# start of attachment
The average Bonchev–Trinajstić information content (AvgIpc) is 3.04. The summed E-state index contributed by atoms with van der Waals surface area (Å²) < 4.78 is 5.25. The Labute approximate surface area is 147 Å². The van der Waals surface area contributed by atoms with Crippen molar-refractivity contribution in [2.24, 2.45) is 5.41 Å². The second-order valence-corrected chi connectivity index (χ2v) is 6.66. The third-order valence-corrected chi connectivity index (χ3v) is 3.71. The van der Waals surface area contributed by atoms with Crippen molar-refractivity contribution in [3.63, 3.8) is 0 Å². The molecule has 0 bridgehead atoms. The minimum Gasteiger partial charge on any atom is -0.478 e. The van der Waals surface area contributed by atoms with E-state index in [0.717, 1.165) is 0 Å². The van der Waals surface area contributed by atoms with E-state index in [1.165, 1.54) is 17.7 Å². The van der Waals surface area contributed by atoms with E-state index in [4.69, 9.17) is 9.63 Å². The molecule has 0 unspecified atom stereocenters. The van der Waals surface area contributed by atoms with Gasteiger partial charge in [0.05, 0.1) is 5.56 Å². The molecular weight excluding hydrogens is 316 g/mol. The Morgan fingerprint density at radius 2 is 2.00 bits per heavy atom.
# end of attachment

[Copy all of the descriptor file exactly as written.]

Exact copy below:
The average Bonchev–Trinajstić information content (AvgIpc) is 3.04. The summed E-state index contributed by atoms with van der Waals surface area (Å²) < 4.78 is 5.25. The Labute approximate surface area is 147 Å². The van der Waals surface area contributed by atoms with Crippen molar-refractivity contribution in [2.24, 2.45) is 5.41 Å². The second-order valence-corrected chi connectivity index (χ2v) is 6.66. The third-order valence-corrected chi connectivity index (χ3v) is 3.71. The van der Waals surface area contributed by atoms with Crippen molar-refractivity contribution in [3.63, 3.8) is 0 Å². The molecule has 0 bridgehead atoms. The minimum Gasteiger partial charge on any atom is -0.478 e. The van der Waals surface area contributed by atoms with E-state index in [0.717, 1.165) is 0 Å². The van der Waals surface area contributed by atoms with E-state index in [1.165, 1.54) is 17.7 Å². The van der Waals surface area contributed by atoms with E-state index in [4.69, 9.17) is 9.63 Å². The molecule has 0 unspecified atom stereocenters. The van der Waals surface area contributed by atoms with Gasteiger partial charge in [0.05, 0.1) is 5.56 Å². The molecular weight excluding hydrogens is 316 g/mol. The Morgan fingerprint density at radius 2 is 2.00 bits per heavy atom.